Male teens who possess the short variant of the monoamine oxidase (MAO)
gene are twice as likely to be gang members as are male teens who have the
long variant of the gene.
So reported Kevin Beaver, Ph.D., an assistant professor at Florida State
University College of Criminology and Criminal Justice, and his colleagues
online, on May 5, in Comprehensive Psychiatry.
Their study included some 2,000 teens equally divided by gender. They
evaluated the teens for the presence of the short or long variant of the MAO
gene. They also determined whether the teens were members of a gang, and if
so, whether they used a weapon in a
The researchers then looked to see whether they could find any link between
possessing the short MAO gene variant and being a member of a gang. They found
no such link in the female teens, but they did in the males.
The gender difference is understandable, Beaver told Psychiatric
News, because the short MAO gene variant had already been linked with a
spate of antisocial behaviors in males (Psychiatric News, November 3,
2006; December 1, 2006; August 1, 2008).
But another study finding did surprise him, he said. It was that among male
gang members, those who use weapons in a fight are more likely to have the
short MAO gene variant than are those who do not use weapons in a fight. In
other words, it looks as if "the MAO gene can distinguish the most
violent gang members from the less violent ones," he said.
What are the implications of these new findings? "A lot of research
has revealed that the short MAO gene variant only has effects on the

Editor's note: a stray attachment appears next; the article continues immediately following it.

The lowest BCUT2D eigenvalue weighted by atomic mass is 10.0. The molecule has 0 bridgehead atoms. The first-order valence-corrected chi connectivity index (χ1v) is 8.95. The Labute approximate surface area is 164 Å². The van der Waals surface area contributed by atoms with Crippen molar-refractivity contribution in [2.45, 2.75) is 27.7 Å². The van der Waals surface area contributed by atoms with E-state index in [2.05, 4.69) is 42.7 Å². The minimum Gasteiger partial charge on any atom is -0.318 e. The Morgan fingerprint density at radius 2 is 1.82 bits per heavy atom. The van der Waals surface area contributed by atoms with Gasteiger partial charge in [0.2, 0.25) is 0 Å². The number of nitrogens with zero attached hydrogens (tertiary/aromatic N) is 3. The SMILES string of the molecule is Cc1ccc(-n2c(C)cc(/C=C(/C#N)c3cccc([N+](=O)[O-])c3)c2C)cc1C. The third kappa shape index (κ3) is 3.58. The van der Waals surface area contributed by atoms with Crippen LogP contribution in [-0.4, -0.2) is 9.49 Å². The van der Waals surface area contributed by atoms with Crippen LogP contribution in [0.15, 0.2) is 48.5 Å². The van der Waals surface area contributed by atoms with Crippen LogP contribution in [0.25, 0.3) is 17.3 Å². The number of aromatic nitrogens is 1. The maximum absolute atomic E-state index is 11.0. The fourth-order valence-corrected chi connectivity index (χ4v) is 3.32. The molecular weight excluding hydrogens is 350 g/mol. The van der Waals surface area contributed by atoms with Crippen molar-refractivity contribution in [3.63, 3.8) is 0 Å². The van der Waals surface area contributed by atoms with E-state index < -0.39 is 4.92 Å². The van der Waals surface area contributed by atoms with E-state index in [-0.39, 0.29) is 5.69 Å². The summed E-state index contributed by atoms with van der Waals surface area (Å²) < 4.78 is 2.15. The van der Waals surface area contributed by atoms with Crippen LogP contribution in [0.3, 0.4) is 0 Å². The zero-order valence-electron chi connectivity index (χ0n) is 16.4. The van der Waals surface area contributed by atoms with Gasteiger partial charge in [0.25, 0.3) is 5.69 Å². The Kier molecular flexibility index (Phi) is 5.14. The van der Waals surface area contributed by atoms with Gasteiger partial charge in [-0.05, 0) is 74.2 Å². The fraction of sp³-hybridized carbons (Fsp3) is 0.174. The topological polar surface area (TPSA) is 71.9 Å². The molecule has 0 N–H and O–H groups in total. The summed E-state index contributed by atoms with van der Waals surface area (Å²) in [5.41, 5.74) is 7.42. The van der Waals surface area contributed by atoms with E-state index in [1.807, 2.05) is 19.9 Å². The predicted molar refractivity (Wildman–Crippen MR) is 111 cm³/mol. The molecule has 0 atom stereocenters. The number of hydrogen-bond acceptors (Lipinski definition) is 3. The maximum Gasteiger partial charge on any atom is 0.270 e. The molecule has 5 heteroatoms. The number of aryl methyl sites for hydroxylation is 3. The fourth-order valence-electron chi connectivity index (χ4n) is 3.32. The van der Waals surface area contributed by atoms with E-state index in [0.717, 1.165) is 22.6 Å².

antisocial behavior of males who were maltreated or neglected as a
child," replied Beaver. "This means that the environment controls
the genetic effect.... [So] it stands to reason that the short MAO gene
variant would only lead to gang membership among males growing up in
crime-ridden areas where gangs are widespread. Obviously we can't change
genes, but we can change their effects by altering the environment. In other
words, intervention efforts should focus on the environment. By successfully
changing the environment, the criminogenic effects of the MAO gene could also
Exactly why researchers have only been able to link the short MAO gene
variant with antisocial behavior in males is not clear. The MAO gene is
located on the X chromosome. Females, of course, have two copies of the X
chromosome, in contrast to males having only one. So it could be that in
females, a long MAO gene variant on one X chromosome might compensate for the
effects of a short MAO gene variant on the other X chromosome, Beaver
The study was funded by the National Institute of Child Health and Human
Development and other agencies.
An abstract of "Monoamine Oxidase A Genotype Is Associated
With Gang Membership and Weapon Use" can be accessed at<www.sciencedirect.com>.
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